The labeling of biological species using dyes has become common practice to aid in their detection, and immediate positive identification of specific dyes in high dilution is a key requirement. Here the detection by surface-enhanced resonance Raman scattering (SERRS) of eight commercially available dye labels (BOX, rhodamine 6G, HEX, FAM, TET, Cy3, Cy5, TAMRA) attached to oligonucleotide strands is reported. Each of the eight labels was easily detected by using the SERRS from silver nanoparticles to produce a unique, molecularly specific spectrum. The conditions were optimized to obtain the best signal enhancement, and linear concentration graphs at low oligonucleotide concentrations were obtained. At higher concentrations (above similar to10(-8) mol dm(-3)), curvature was introduced into the concentration graphs with the exception of rhodamine 6G, TET, and FAM, which gave linearity over the entire concentration range studied. Detection limits as low as 0.5 fmol were obtained, with lower possible if a smaller sample was analyzed. Investigation was also carried out into the effect of a Tris-HCl buffer containing the surfactant Tween 20 to aid in the prevention of surface adhesion of the oligonucleotides to the sample vessels at ultralow concentrations. The Tween 20 allowed lower detection limits to be obtained for each of the labels studied. This study shows that the different dyes commonly used with oligonucleotides can give quantitative SERRS at concentration levels not possible when the same dyes are used with fluorescence detection.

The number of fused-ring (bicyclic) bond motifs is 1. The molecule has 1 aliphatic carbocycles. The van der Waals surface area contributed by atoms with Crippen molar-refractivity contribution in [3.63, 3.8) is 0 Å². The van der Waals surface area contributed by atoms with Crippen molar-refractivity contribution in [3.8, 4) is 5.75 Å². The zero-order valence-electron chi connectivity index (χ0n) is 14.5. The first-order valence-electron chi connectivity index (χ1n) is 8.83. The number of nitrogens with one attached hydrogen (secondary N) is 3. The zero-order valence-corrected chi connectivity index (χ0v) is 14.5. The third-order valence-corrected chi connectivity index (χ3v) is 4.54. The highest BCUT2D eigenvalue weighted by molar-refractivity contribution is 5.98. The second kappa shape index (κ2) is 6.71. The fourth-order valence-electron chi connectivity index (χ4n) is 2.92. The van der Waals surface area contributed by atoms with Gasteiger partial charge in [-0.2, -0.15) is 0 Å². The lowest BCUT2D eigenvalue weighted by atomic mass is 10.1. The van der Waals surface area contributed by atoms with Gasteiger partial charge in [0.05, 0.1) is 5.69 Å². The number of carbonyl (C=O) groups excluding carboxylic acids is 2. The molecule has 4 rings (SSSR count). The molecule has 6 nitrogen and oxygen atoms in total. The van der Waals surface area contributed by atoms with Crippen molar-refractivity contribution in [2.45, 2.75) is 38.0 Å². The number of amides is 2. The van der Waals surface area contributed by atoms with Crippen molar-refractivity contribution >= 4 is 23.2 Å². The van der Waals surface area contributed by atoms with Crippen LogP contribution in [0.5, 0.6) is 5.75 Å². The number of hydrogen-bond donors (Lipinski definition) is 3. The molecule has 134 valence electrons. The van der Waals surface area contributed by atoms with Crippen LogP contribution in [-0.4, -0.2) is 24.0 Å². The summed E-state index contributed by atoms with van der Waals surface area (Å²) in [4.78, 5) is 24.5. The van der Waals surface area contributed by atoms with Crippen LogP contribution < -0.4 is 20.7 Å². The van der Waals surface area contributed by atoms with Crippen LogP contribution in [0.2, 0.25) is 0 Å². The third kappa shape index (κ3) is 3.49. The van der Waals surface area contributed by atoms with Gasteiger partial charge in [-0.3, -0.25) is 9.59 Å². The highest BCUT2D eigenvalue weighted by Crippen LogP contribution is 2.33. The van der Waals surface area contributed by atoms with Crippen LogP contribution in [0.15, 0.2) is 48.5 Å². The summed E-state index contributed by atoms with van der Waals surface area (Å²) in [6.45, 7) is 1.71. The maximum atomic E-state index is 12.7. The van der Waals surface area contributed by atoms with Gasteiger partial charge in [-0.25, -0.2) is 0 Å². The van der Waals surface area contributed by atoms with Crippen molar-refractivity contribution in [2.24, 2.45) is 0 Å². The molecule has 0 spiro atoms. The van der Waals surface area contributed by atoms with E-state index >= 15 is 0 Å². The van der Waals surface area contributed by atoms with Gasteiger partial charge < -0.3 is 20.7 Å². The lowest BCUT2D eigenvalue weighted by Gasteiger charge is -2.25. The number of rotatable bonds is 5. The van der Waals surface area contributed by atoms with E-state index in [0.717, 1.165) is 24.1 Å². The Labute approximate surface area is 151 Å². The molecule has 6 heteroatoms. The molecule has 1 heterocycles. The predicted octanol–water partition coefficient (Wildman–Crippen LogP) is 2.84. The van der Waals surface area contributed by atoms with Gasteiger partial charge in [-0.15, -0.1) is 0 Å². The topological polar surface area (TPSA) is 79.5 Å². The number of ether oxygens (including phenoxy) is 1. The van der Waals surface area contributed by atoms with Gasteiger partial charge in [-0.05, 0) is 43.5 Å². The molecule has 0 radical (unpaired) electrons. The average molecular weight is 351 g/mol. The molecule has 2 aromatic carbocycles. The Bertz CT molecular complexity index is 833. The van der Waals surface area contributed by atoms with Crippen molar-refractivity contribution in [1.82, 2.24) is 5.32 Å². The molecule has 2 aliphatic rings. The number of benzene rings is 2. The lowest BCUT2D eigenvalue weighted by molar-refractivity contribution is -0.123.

- labeled dna
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